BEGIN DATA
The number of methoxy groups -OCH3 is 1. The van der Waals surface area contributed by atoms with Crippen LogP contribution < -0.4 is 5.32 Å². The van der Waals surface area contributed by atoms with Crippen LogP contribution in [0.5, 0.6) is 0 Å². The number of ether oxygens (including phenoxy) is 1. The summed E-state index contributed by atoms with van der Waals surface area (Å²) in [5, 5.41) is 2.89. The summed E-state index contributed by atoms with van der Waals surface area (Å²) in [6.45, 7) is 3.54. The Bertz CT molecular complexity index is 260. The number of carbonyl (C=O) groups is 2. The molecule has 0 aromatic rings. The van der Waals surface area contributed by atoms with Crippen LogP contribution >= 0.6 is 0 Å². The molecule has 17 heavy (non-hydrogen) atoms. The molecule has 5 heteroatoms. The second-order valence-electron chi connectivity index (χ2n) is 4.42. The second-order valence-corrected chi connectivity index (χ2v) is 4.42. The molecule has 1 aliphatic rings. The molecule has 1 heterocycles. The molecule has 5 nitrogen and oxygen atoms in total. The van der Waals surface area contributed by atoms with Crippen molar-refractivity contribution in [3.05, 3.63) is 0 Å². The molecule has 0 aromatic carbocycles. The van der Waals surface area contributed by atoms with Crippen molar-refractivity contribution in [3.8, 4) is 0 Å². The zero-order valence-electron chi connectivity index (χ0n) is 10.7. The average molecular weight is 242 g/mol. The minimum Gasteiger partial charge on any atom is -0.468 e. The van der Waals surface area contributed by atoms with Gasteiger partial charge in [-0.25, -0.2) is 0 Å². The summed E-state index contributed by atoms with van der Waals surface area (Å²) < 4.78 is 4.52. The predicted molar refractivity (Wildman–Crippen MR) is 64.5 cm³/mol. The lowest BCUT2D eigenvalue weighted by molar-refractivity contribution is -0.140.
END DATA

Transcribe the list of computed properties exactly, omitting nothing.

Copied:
The number of methoxy groups -OCH3 is 1. The van der Waals surface area contributed by atoms with Crippen LogP contribution < -0.4 is 5.32 Å². The van der Waals surface area contributed by atoms with Crippen LogP contribution in [0.5, 0.6) is 0 Å². The number of ether oxygens (including phenoxy) is 1. The summed E-state index contributed by atoms with van der Waals surface area (Å²) in [5, 5.41) is 2.89. The summed E-state index contributed by atoms with van der Waals surface area (Å²) in [6.45, 7) is 3.54. The Bertz CT molecular complexity index is 260. The number of carbonyl (C=O) groups is 2. The molecule has 0 aromatic rings. The van der Waals surface area contributed by atoms with Crippen LogP contribution >= 0.6 is 0 Å². The molecule has 17 heavy (non-hydrogen) atoms. The molecule has 5 heteroatoms. The second-order valence-electron chi connectivity index (χ2n) is 4.42. The second-order valence-corrected chi connectivity index (χ2v) is 4.42. The molecule has 1 aliphatic rings. The molecule has 1 heterocycles. The molecule has 5 nitrogen and oxygen atoms in total. The van der Waals surface area contributed by atoms with Crippen molar-refractivity contribution in [3.05, 3.63) is 0 Å². The molecule has 0 aromatic carbocycles. The van der Waals surface area contributed by atoms with Crippen molar-refractivity contribution in [3.8, 4) is 0 Å². The zero-order valence-electron chi connectivity index (χ0n) is 10.7. The average molecular weight is 242 g/mol. The minimum Gasteiger partial charge on any atom is -0.468 e. The van der Waals surface area contributed by atoms with Gasteiger partial charge in [-0.25, -0.2) is 0 Å². The summed E-state index contributed by atoms with van der Waals surface area (Å²) < 4.78 is 4.52. The predicted molar refractivity (Wildman–Crippen MR) is 64.5 cm³/mol. The lowest BCUT2D eigenvalue weighted by molar-refractivity contribution is -0.140.